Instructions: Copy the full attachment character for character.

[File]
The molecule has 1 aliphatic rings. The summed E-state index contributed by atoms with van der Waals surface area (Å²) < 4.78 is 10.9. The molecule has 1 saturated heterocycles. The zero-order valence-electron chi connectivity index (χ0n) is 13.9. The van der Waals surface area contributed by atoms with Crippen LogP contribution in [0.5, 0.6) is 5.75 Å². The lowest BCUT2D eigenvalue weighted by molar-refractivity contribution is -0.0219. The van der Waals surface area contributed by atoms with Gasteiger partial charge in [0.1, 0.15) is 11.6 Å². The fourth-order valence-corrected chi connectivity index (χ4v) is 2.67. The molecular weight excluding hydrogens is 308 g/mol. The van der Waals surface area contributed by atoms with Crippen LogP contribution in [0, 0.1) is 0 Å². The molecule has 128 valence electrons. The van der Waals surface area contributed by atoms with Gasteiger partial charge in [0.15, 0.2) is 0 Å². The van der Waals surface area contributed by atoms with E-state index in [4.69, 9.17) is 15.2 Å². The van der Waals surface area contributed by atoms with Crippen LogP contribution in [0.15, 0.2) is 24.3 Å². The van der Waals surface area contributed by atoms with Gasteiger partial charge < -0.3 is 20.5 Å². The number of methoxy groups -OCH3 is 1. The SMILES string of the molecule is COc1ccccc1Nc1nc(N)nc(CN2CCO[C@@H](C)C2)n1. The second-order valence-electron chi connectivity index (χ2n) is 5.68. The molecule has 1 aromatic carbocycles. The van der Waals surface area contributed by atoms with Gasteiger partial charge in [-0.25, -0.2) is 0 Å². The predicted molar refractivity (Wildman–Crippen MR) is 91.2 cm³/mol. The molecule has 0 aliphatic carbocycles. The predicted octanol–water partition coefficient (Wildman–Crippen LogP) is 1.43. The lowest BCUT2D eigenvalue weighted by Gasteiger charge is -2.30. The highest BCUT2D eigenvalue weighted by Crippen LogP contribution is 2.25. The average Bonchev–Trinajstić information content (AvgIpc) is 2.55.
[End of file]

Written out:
The molecule has 1 aliphatic rings. The summed E-state index contributed by atoms with van der Waals surface area (Å²) < 4.78 is 10.9. The molecule has 1 saturated heterocycles. The zero-order valence-electron chi connectivity index (χ0n) is 13.9. The van der Waals surface area contributed by atoms with Crippen LogP contribution in [0.5, 0.6) is 5.75 Å². The lowest BCUT2D eigenvalue weighted by molar-refractivity contribution is -0.0219. The van der Waals surface area contributed by atoms with Gasteiger partial charge in [0.1, 0.15) is 11.6 Å². The fourth-order valence-corrected chi connectivity index (χ4v) is 2.67. The molecular weight excluding hydrogens is 308 g/mol. The van der Waals surface area contributed by atoms with Crippen LogP contribution in [0, 0.1) is 0 Å². The molecule has 128 valence electrons. The van der Waals surface area contributed by atoms with Gasteiger partial charge in [0.15, 0.2) is 0 Å². The van der Waals surface area contributed by atoms with E-state index in [4.69, 9.17) is 15.2 Å². The van der Waals surface area contributed by atoms with Crippen LogP contribution in [0.15, 0.2) is 24.3 Å². The van der Waals surface area contributed by atoms with Gasteiger partial charge < -0.3 is 20.5 Å². The number of methoxy groups -OCH3 is 1. The SMILES string of the molecule is COc1ccccc1Nc1nc(N)nc(CN2CCO[C@@H](C)C2)n1. The second-order valence-electron chi connectivity index (χ2n) is 5.68. The molecule has 1 aromatic carbocycles. The van der Waals surface area contributed by atoms with Gasteiger partial charge in [-0.25, -0.2) is 0 Å². The predicted molar refractivity (Wildman–Crippen MR) is 91.2 cm³/mol. The molecule has 0 aliphatic carbocycles. The predicted octanol–water partition coefficient (Wildman–Crippen LogP) is 1.43. The lowest BCUT2D eigenvalue weighted by Gasteiger charge is -2.30. The highest BCUT2D eigenvalue weighted by Crippen LogP contribution is 2.25. The average Bonchev–Trinajstić information content (AvgIpc) is 2.55.